The International Monetary Fund has reduced its headline forecast for global economic growth this year by 0.1 percent to 5.9 percent while leaving its projections for 2022 unchanged at 4.9 percent.
IMF’s latest outlook released on Tuesday showed that global economy had not recovered from last year’s COVID-19 disruption, stating the “dangerous divergence” between richer and poorer countries as one of the many threats hindering economic growth.
“This modest headline revision, however, masks large downgrades for some countries,” said the fund, noting that “the outlook for the low-income developing country group has darkened considerably due to worsening pandemic dynamics.”
IMF chief economist Gita Gopinath elaborated on those pandemic dynamics in a virtual news conference on Tuesday, saying that global supply shortages in the face of resurgent demand are triggering commodity price inflation that is being passed on to consumers.
“Food prices have increased the most in low-income countries where food insecurity is most acute, adding to the burdens of poorer households, and raising the risk of social unrest,” she noted.
Moreover, emerging and developing economies are facing tougher financing conditions as debt levels climb, inflation soars and their currencies weaken against the US dollar – compelling them to raise interest rates in a bid to keep inflation expectations in check.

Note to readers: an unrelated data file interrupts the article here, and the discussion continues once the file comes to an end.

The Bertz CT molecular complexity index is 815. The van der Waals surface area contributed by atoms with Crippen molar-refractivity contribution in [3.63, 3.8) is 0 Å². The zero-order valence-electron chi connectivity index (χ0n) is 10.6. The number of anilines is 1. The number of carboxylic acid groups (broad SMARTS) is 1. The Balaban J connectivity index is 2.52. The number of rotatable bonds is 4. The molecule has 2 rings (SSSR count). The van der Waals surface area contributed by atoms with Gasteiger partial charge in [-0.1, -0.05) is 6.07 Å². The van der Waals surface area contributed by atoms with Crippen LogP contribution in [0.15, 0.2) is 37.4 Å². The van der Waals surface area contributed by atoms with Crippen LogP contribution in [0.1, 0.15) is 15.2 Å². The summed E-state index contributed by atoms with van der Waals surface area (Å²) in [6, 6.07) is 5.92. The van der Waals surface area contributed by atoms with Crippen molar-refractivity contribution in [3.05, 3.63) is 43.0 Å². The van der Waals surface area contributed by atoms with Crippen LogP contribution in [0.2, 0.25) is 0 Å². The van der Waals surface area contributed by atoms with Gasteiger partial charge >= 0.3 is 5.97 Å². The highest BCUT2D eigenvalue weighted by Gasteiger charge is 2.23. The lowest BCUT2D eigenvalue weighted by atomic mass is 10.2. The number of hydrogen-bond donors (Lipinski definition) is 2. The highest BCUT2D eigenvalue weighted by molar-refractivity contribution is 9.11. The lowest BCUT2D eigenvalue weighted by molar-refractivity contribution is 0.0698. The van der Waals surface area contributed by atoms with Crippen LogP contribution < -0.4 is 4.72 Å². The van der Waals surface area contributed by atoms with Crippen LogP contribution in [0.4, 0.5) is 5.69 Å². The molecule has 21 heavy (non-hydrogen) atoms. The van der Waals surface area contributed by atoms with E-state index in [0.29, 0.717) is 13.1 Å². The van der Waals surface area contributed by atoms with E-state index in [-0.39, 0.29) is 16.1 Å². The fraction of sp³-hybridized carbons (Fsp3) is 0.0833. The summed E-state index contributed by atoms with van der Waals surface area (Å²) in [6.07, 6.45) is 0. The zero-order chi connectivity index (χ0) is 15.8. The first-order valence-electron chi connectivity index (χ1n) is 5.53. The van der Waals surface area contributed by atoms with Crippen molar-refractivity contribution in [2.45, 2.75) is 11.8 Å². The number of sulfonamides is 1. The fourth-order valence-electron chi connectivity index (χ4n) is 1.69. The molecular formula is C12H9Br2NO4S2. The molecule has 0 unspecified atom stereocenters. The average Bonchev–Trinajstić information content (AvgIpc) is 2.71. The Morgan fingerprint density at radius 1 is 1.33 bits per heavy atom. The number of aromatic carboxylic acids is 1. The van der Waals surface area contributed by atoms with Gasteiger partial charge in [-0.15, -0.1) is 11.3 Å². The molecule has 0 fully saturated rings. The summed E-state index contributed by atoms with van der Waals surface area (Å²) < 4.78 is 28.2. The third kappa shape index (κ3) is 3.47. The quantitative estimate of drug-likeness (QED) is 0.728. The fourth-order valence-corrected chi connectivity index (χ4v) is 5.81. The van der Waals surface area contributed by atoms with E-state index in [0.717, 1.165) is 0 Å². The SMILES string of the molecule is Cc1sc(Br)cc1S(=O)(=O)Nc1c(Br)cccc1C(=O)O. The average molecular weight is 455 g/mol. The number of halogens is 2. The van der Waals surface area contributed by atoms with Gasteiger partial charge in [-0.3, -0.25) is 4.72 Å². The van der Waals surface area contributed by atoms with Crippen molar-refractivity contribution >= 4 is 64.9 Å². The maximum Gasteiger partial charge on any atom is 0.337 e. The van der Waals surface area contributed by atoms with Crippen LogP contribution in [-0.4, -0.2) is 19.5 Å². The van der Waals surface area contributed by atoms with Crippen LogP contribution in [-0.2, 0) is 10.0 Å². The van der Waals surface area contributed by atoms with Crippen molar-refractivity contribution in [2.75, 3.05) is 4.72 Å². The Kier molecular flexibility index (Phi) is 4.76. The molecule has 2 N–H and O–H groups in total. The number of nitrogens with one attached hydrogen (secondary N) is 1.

Gopinath added that challenges like rising food inflation, food insecurity and increased risk-taking in financial markets are underpinned by the pandemic’s “continued grip” on global society.
“The foremost priority is, therefore, to vaccinate at least 40 percent of the population in every country by the end of this year, and 70 percent by the middle of next year,” Gopinath said.
Almost 60 percent of the population in advanced economies are fully vaccinated and some people are even receiving booster shots. At the same time, roughly 96 percent of the population in low-income countries have yet to receive a single COVID jab, the IMF noted.
The recovery gap between richer and poorer countries is expected to widen, with the IMF calling for advanced economies to regain their pre-pandemic trend path next year and exceed it by 0.9 percent in 2024.
By contrast, the fund predicted economic growth in emerging and developing economies – minus China – would remain 5.5 percent below pre-pandemic forecasts in 2024, “resulting in a larger setback to improvements in their living standards”.